"Generosity," "sacrifice," "noble heights" and "lobbyist."
Not many Capitol stories contain those words, perhaps, but they combine to describe how lobbyist David Wolfe, who suffers from cerebral palsy, plans to scale a 10,000-foot Yosemite peak today.
The 29-year-old Sacramentan, who can't walk without crutches, is counting on the generosity and sacrifice of numerous friends, business associates and a local nonprofit group, Noble Heights, that has assisted with similar trips since 2008.
"This will be a dream come true," said Wolfe, who is often spotted at the Capitol in a motorized scooter.
His Yosemite teammates plan to push him up steep, rocky trails in a metal contraption that resembles a cross between a rickshaw and a wheelbarrow.
Wolfe's destination is Clouds Rest, which offers a stunning, 360-degree panoramic view of Yosemite to anyone willing to trek seven miles up a mountain to reach it.
Wolfe's 17 teammates include Tim Bittle and Jon Coupal, two of his co-workers at the Howard Jarvis Taxpayers Association.
"I'm grateful that there are so many people out there that want to invest time in this and see it happen," Wolfe said.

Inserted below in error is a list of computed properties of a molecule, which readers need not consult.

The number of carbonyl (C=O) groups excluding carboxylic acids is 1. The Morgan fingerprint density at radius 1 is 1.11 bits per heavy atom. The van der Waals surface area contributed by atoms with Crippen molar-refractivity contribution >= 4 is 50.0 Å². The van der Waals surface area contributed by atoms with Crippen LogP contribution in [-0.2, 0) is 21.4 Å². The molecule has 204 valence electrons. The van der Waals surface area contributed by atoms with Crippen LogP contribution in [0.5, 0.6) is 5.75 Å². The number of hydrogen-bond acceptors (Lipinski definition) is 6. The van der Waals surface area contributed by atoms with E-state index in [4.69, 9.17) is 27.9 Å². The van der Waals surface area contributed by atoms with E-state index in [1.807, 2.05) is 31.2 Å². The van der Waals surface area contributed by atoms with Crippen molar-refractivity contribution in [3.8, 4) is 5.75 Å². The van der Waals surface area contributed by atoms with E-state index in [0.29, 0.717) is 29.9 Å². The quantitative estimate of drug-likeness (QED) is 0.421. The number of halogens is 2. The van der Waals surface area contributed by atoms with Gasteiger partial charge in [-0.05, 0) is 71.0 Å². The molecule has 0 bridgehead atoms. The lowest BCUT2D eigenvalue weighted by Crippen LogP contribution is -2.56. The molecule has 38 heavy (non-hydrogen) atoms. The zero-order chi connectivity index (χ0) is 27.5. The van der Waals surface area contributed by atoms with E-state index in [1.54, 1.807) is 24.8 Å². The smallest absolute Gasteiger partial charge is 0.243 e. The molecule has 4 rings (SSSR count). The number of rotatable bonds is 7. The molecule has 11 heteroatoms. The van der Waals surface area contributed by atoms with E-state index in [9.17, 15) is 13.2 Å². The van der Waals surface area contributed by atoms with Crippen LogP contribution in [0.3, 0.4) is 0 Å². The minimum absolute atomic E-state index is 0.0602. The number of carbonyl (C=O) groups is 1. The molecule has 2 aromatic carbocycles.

Gov. Jerry Brown signed legislation barring landlords from requiring their tenants to pay rent online. Democratic Sen. Ted Lieu of Torrance proposed the measure, Senate Bill 1055, in response to concerns that demanding online payments can hurt tenants who know little or nothing about using computers.
"More importantly, perhaps, we do not believe it is prudent to assume that CalPERS will continue to earn record-high investment returns."
MARTY MORGENSTERN, personnel director for then-Gov. Gray Davis, in a 1999 memo to state managers about the risk of public pension enhancements CalPERS was pushing. His boss later signed a bill granting the benefits.
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